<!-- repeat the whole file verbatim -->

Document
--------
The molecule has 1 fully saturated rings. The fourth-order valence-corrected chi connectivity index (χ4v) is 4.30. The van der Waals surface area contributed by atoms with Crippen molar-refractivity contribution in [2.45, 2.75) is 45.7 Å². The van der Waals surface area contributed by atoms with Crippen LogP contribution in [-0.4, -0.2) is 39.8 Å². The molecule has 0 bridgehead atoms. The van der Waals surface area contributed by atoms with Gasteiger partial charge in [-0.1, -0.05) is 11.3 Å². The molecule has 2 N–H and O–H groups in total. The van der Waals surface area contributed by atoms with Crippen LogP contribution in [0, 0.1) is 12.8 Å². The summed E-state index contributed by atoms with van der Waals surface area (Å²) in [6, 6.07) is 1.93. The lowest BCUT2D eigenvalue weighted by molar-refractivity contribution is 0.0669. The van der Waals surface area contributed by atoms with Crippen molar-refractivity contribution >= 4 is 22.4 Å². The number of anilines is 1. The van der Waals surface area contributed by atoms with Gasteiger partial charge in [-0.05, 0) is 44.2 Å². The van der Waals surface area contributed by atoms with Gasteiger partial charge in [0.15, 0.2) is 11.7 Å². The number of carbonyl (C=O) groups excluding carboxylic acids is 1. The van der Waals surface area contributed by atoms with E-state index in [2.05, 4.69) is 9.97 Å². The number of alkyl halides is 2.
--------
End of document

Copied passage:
The molecule has 1 fully saturated rings. The fourth-order valence-corrected chi connectivity index (χ4v) is 4.30. The van der Waals surface area contributed by atoms with Crippen molar-refractivity contribution in [2.45, 2.75) is 45.7 Å². The van der Waals surface area contributed by atoms with Crippen LogP contribution in [-0.4, -0.2) is 39.8 Å². The molecule has 0 bridgehead atoms. The van der Waals surface area contributed by atoms with Gasteiger partial charge in [-0.1, -0.05) is 11.3 Å². The molecule has 2 N–H and O–H groups in total. The van der Waals surface area contributed by atoms with Crippen LogP contribution in [0, 0.1) is 12.8 Å². The summed E-state index contributed by atoms with van der Waals surface area (Å²) in [6, 6.07) is 1.93. The lowest BCUT2D eigenvalue weighted by molar-refractivity contribution is 0.0669. The van der Waals surface area contributed by atoms with Crippen molar-refractivity contribution >= 4 is 22.4 Å². The number of anilines is 1. The van der Waals surface area contributed by atoms with Gasteiger partial charge in [-0.05, 0) is 44.2 Å². The van der Waals surface area contributed by atoms with Gasteiger partial charge in [0.15, 0.2) is 11.7 Å². The number of carbonyl (C=O) groups excluding carboxylic acids is 1. The van der Waals surface area contributed by atoms with E-state index in [2.05, 4.69) is 9.97 Å². The number of alkyl halides is 2.